prepayment risk

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Prepayment Risk

The risk that a borrower will repay a loan before its maturity, depriving the lender of future interest payments. Prepayment risk is most important for callable bonds, in which the issuer may repay the principal and cease paying coupons after a certain date, and mortgage-backed securities, in which the mortgage holder may refinance his/her mortgage, which will result in the security holder losing future interest. Some callable bonds and mortgage-backed securities have structures embedded within them to reduce prepayment risk. See also: Collateralized mortgage obligation, Yield-to-worst, Yield-to-maturity.
Farlex Financial Dictionary. © 2012 Farlex, Inc. All Rights Reserved

prepayment risk

The risk to a lender that part or all of the principal of a loan will be paid prior to the scheduled maturity. For a bondholder, prepayment risk refers to the possibility the issuer will redeem a callable bond prior to maturity. Prepayments generally occur when market rates of interest decline following the loan origination. Prepayment generally results in reduced cash flow for a bondholder when proceeds from the redemption are reinvested at a reduced interest rate. Also called call risk.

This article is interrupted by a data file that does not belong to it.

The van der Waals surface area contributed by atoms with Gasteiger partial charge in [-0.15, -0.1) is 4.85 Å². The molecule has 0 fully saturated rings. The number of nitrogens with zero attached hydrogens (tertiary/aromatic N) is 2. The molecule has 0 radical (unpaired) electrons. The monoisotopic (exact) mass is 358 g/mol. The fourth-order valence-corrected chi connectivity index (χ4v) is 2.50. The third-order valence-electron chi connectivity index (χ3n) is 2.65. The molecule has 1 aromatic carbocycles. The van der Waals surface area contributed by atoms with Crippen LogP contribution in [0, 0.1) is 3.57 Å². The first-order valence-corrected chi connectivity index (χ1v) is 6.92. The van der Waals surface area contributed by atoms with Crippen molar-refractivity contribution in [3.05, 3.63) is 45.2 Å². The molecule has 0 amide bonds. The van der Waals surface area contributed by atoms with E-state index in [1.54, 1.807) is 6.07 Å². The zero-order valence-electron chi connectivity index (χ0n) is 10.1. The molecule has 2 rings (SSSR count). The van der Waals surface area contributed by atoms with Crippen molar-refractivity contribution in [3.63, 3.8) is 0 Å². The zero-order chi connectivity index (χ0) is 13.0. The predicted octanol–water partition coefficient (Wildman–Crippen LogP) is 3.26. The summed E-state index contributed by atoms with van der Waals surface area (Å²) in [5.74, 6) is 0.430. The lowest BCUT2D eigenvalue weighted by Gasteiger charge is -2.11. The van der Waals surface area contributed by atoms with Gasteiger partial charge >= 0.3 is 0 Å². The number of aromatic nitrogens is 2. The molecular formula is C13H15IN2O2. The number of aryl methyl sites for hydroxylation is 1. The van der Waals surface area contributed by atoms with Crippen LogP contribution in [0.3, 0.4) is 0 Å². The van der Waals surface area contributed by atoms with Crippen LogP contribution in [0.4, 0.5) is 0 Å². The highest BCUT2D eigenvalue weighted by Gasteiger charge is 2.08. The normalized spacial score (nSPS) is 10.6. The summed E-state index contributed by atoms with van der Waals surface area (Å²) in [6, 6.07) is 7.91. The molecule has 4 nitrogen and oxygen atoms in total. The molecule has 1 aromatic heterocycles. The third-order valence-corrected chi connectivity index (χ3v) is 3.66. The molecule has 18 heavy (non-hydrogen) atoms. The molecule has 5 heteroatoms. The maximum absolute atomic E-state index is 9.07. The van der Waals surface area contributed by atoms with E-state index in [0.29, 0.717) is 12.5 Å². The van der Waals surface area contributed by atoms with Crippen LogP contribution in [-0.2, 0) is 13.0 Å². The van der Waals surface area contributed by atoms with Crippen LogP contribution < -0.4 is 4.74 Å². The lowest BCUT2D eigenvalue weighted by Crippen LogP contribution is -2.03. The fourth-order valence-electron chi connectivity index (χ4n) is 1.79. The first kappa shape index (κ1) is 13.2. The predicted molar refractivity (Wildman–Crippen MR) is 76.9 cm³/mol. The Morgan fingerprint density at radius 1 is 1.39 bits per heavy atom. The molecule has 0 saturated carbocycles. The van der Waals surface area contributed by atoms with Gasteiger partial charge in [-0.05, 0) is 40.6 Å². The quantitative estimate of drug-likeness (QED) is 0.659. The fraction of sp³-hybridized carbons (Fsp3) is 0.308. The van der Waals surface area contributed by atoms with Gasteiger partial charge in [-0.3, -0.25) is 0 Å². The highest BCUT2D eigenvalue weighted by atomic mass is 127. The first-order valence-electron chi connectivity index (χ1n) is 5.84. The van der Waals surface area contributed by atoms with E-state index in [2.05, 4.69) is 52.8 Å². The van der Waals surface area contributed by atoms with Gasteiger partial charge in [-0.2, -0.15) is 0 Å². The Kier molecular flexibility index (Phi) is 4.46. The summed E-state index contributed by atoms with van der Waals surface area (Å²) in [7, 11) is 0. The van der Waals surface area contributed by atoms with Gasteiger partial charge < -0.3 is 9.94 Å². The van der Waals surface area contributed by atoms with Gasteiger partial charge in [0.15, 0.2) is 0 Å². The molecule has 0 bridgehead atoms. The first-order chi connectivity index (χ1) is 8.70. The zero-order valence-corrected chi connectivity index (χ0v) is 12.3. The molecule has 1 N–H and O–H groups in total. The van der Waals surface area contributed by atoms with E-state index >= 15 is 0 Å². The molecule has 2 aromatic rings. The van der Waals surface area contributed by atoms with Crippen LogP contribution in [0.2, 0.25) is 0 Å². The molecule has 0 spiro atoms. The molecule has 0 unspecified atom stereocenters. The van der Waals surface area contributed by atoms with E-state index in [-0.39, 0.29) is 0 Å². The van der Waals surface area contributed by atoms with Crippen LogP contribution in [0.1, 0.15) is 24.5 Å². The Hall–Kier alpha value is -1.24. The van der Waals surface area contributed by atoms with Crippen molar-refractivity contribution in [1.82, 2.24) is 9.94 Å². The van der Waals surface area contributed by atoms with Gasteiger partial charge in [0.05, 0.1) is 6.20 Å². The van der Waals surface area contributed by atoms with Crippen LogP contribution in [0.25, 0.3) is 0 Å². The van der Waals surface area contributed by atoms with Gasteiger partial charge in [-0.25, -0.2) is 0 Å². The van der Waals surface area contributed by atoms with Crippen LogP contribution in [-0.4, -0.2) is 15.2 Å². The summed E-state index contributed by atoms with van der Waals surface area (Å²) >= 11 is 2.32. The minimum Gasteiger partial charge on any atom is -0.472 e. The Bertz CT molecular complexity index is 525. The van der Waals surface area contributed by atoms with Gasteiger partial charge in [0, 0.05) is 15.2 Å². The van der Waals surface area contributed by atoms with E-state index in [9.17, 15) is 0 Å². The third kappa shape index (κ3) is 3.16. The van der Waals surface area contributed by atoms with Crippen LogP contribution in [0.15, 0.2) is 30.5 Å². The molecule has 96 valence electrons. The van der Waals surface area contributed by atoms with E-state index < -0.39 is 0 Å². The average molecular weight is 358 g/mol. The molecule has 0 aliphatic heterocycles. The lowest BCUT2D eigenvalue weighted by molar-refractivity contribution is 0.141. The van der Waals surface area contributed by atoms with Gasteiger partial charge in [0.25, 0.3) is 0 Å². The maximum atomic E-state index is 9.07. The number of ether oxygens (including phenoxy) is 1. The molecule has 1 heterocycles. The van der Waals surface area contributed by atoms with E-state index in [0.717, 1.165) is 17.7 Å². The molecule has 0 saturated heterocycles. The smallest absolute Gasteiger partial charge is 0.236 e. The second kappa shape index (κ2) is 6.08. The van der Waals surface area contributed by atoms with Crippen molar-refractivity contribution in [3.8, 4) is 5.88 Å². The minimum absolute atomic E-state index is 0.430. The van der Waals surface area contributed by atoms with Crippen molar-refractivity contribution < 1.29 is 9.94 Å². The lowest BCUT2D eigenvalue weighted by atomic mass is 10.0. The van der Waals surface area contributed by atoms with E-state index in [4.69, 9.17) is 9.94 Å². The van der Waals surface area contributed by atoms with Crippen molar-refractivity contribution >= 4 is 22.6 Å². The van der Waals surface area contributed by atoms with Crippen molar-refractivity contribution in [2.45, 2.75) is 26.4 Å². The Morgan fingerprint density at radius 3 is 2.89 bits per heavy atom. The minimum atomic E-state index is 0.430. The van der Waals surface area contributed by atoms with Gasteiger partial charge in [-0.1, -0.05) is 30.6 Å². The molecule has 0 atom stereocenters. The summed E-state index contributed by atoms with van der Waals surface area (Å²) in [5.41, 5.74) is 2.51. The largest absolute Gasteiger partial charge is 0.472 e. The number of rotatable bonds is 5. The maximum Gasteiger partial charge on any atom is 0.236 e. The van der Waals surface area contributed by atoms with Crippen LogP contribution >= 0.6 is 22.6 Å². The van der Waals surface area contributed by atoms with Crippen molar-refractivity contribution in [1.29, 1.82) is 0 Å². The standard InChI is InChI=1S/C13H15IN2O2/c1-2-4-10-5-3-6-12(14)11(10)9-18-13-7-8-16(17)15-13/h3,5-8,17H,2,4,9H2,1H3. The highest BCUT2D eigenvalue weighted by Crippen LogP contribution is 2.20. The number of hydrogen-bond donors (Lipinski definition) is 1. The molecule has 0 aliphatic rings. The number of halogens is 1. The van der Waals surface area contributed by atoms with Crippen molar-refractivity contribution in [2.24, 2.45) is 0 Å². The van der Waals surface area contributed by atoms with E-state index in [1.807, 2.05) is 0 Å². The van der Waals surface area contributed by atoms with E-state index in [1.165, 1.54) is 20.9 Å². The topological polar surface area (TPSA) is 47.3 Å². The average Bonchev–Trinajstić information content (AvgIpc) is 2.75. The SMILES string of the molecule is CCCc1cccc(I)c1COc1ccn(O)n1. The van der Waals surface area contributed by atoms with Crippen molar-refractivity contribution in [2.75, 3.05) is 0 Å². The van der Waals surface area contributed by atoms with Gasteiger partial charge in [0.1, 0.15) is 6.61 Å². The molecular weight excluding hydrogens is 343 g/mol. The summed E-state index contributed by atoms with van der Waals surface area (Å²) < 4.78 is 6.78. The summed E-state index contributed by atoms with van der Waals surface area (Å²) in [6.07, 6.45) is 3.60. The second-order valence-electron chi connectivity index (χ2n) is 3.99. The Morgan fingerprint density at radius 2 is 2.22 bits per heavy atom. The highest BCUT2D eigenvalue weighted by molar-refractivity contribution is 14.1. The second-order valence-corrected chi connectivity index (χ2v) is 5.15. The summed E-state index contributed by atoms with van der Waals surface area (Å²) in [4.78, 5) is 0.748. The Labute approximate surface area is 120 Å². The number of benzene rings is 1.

Wall Street Words: An A to Z Guide to Investment Terms for Today's Investor by David L. Scott. Copyright © 2003 by Houghton Mifflin Company. Published by Houghton Mifflin Company. All rights reserved. All rights reserved.

prepayment risk

See option risk.

The Complete Real Estate Encyclopedia by Denise L. Evans, JD & O. William Evans, JD. Copyright © 2007 by The McGraw-Hill Companies, Inc.
References in periodicals archive ?
"It's a bit of an unknown, but for example, [with loans] we'll try and restrict the pre-payment risk. We can also constrain the ratings, the term of loans, and some of the conditions.
Why do people care about pre-payment risk? On the simplest level, slow pre-payments mean that the investor does not get his money back as quickly, and the value of the bond declines.
However, the average spread after correcting for the pre-payment risk or the OAS should remain very stable.
Here, the risk on the loan has been parceled out into interest-rate risk, assumed by the borrower; credit risk, assumed by the government; and pre-payment risk, assumed by the investor.
It raises a variety of risks which change over time and are notoriously difficult to manage, including credit, interest rate and market risk and mortgage pre-payment risks. The welfare consequences of these risks are particularly important because house buying is usually the largest financial transaction households make, and the cost of housing means that they cannot usually hedge their exposures to these risks.